Sherman wrote, “(Licht) wants CNN to cover stories more like a newspaper and less like Politico, according to people familiar with his thinking. That means more stories that an average family would discuss around the dinner table and less obsessive focus on politics. He’d like to cover more business, technology and even sports, said the people, who asked not to be named because the discussions were private.”

Here’s a key point: viewership is down.

So to sum up, it’s been a topsy-turvy year that still has a few twists and turns left. Sherman reported that, overall, Warner Bros. Discovery could eliminate more than 1,000 jobs.

Licht took over in May and has spent the past several months delving into the business, meeting with other CNN executives and working on a game plan for the future.

Licht tried to put a positive spin in his memo, writing, “We will be strategic in this process and will minimize the impact on our core newsgathering operation and Digital, both of which have already executed smart changes. Let me be clear: I will not allow these changes to affect our position as the world’s leading news source, and we will continue to invest in growth areas. When we conclude this process, CNN will still be the largest, most-respected news gathering organization in the world. We will continue to cover any story, anywhere, any time — with more resources than anyone else. Full stop.”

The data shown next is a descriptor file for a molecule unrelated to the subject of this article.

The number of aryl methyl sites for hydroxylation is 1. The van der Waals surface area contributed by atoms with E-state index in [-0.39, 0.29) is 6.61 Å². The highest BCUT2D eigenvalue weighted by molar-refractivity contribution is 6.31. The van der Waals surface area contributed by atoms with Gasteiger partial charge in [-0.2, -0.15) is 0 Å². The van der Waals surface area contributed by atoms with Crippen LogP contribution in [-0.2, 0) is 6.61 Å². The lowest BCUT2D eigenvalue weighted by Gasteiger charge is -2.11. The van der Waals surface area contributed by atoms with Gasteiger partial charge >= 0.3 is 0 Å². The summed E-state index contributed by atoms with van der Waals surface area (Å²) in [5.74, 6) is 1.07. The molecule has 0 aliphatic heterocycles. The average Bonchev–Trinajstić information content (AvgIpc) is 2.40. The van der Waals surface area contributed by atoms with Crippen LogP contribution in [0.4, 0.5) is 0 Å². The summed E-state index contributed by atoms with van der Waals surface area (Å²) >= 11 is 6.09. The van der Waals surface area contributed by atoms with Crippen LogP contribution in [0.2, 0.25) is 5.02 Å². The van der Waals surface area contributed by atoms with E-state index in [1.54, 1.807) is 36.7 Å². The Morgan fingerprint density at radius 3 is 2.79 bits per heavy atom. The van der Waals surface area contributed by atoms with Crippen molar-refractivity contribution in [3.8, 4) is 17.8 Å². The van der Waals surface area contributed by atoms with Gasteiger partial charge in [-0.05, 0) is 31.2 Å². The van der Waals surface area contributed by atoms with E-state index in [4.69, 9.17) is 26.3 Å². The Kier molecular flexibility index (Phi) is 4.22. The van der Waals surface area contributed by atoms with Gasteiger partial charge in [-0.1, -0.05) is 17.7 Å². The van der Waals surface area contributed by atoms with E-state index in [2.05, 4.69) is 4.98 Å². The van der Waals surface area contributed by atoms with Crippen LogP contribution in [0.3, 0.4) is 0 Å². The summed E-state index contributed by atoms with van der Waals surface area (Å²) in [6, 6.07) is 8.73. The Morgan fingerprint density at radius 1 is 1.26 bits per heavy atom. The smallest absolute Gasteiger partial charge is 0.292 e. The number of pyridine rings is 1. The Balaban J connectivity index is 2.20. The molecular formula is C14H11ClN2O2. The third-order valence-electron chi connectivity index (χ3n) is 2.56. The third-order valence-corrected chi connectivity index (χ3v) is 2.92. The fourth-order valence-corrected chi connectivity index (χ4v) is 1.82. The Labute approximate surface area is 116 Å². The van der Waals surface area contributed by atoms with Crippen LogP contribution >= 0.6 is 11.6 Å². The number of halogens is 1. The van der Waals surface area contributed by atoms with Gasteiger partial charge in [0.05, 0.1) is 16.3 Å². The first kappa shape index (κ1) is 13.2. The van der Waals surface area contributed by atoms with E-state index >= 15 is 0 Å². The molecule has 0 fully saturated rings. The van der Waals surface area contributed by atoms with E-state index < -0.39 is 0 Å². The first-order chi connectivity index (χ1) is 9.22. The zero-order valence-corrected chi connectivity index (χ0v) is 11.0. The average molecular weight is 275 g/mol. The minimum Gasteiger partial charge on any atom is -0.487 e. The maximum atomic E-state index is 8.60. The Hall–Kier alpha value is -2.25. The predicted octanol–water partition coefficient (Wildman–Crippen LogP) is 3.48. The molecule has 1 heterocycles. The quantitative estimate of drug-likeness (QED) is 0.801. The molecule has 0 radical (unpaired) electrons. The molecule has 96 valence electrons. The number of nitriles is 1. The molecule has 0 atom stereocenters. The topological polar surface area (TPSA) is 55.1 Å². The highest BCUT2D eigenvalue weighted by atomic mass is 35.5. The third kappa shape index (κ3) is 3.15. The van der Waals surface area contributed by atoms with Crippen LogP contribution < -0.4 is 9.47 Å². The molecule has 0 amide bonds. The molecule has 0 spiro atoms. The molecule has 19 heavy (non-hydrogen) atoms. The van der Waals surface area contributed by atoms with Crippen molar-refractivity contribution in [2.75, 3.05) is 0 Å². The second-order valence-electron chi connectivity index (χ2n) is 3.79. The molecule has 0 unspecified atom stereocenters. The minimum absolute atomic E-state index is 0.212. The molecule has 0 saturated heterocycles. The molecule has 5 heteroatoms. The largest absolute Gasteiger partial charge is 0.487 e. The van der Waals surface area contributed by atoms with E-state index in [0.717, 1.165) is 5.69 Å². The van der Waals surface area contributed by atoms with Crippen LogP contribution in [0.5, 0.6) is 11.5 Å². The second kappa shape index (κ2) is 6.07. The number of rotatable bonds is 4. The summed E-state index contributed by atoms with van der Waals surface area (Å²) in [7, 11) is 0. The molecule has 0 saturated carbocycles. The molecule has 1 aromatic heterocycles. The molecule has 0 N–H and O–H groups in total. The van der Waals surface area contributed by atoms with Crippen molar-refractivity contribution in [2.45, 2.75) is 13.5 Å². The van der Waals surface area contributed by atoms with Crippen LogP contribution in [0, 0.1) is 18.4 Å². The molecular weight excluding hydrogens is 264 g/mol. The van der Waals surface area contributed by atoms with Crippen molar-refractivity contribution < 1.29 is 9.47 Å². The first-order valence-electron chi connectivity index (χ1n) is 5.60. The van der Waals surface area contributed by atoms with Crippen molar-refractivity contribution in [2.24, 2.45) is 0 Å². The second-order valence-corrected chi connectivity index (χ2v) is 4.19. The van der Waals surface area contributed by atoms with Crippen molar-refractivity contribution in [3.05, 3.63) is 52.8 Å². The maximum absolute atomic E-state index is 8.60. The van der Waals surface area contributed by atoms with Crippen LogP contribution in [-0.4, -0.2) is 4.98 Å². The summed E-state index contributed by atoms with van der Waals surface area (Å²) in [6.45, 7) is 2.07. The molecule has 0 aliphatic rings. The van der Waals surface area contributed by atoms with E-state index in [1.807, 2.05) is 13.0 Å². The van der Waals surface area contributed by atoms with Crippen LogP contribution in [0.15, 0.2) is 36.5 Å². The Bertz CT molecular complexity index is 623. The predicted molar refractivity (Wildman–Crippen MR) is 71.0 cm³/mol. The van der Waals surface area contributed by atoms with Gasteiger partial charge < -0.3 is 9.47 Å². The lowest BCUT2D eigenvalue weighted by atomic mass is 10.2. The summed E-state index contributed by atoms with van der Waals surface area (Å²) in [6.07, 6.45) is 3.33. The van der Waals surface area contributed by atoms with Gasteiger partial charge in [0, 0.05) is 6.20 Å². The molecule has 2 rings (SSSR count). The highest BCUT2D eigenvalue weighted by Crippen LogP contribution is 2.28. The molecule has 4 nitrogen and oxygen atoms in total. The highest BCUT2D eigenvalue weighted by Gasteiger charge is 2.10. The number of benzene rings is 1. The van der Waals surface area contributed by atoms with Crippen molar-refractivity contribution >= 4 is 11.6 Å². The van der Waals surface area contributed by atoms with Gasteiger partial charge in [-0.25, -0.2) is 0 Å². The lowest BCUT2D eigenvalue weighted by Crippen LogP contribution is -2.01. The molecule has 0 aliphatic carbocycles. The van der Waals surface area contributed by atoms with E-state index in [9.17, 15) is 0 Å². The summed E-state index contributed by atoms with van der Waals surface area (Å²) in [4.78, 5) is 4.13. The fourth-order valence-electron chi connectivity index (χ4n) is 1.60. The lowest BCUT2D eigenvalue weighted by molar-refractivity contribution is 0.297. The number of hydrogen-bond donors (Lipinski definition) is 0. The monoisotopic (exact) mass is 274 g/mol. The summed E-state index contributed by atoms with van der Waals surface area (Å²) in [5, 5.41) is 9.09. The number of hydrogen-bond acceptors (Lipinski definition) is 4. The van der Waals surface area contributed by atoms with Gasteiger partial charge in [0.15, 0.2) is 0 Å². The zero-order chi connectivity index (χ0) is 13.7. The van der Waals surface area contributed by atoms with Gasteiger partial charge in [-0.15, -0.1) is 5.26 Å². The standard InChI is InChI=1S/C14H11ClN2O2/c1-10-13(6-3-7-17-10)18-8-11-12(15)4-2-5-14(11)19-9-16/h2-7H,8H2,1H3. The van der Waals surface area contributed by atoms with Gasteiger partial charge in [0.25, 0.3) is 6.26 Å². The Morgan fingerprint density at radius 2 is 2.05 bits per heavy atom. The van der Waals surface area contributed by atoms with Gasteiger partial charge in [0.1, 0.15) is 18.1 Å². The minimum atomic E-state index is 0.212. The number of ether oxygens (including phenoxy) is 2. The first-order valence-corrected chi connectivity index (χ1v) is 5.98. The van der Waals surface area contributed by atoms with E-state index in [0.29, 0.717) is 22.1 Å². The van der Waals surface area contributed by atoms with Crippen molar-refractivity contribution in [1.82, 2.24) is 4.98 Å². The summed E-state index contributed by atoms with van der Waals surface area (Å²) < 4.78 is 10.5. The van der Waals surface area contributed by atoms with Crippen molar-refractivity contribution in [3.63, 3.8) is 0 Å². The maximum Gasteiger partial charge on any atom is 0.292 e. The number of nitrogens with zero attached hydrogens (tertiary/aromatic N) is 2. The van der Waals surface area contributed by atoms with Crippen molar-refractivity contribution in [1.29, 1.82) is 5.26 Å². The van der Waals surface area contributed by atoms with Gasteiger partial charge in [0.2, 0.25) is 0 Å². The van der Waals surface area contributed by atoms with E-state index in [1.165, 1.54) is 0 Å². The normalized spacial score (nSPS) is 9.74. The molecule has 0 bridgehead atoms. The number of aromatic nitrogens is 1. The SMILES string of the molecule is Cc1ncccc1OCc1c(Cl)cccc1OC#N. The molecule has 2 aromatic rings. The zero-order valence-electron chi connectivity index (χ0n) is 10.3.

Chief twit

(Photo by: zz/John Nacion/STAR MAX/IPx)

Elon Musk has entered the building.

On Wednesday, the world’s richest person tweeted a video of himself holding a sink — yeah, you read that right — and wrote, “Entering Twitter HQ – let that sink in!”

Let that sink in … get it?

Shortly thereafter, he changed the bio on his Twitter page to read “Chief Twit.”

Good thing he can build electric cars because he likely won’t make it as a comedian.

All this comes ahead of what is expected to (finally) be a deal for Musk to buy the social media platform for $44 billion. The deal must be closed by Friday or it goes back to court. Wednesday’s activity suggests the deal is going to get done.